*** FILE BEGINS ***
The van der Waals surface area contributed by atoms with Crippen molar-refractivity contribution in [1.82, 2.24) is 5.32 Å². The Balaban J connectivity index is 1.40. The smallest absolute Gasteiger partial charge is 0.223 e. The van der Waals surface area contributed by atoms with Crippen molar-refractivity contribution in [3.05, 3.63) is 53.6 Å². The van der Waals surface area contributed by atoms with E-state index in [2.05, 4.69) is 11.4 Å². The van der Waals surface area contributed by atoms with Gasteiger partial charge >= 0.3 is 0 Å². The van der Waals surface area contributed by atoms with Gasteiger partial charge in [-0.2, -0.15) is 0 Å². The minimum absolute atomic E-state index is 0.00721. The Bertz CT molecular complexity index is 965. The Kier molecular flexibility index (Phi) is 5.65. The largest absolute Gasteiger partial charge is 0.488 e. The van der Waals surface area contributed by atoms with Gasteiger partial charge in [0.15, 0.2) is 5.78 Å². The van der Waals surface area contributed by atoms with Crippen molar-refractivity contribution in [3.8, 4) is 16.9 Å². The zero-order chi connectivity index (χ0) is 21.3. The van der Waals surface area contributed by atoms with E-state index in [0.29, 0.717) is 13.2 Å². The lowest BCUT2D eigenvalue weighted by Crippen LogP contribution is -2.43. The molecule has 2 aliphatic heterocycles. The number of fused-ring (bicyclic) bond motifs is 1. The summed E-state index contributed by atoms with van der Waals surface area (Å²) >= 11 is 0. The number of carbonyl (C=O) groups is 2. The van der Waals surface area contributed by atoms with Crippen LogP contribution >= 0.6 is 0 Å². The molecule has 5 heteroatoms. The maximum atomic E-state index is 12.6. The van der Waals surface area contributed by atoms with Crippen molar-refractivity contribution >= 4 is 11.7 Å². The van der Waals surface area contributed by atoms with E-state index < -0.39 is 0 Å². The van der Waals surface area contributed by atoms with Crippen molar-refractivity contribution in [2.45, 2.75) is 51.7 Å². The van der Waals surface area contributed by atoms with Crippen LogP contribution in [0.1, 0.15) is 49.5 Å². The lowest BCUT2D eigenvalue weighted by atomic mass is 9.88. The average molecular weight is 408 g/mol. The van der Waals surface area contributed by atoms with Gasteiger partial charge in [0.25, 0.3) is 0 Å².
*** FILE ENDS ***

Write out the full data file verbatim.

The van der Waals surface area contributed by atoms with Crippen molar-refractivity contribution in [1.82, 2.24) is 5.32 Å². The Balaban J connectivity index is 1.40. The smallest absolute Gasteiger partial charge is 0.223 e. The van der Waals surface area contributed by atoms with Crippen molar-refractivity contribution in [3.05, 3.63) is 53.6 Å². The van der Waals surface area contributed by atoms with E-state index in [2.05, 4.69) is 11.4 Å². The van der Waals surface area contributed by atoms with Gasteiger partial charge >= 0.3 is 0 Å². The van der Waals surface area contributed by atoms with Gasteiger partial charge in [-0.2, -0.15) is 0 Å². The minimum absolute atomic E-state index is 0.00721. The Bertz CT molecular complexity index is 965. The Kier molecular flexibility index (Phi) is 5.65. The largest absolute Gasteiger partial charge is 0.488 e. The van der Waals surface area contributed by atoms with Gasteiger partial charge in [0.15, 0.2) is 5.78 Å². The van der Waals surface area contributed by atoms with Crippen molar-refractivity contribution in [3.8, 4) is 16.9 Å². The zero-order chi connectivity index (χ0) is 21.3. The van der Waals surface area contributed by atoms with E-state index in [0.29, 0.717) is 13.2 Å². The lowest BCUT2D eigenvalue weighted by Crippen LogP contribution is -2.43. The molecule has 2 aliphatic heterocycles. The number of fused-ring (bicyclic) bond motifs is 1. The summed E-state index contributed by atoms with van der Waals surface area (Å²) >= 11 is 0. The number of carbonyl (C=O) groups is 2. The van der Waals surface area contributed by atoms with Crippen LogP contribution >= 0.6 is 0 Å². The molecule has 5 heteroatoms. The maximum atomic E-state index is 12.6. The van der Waals surface area contributed by atoms with Crippen molar-refractivity contribution >= 4 is 11.7 Å². The van der Waals surface area contributed by atoms with E-state index < -0.39 is 0 Å². The van der Waals surface area contributed by atoms with Crippen molar-refractivity contribution in [2.45, 2.75) is 51.7 Å². The van der Waals surface area contributed by atoms with Crippen LogP contribution in [0.1, 0.15) is 49.5 Å². The lowest BCUT2D eigenvalue weighted by atomic mass is 9.88. The average molecular weight is 408 g/mol. The van der Waals surface area contributed by atoms with Gasteiger partial charge in [0.25, 0.3) is 0 Å².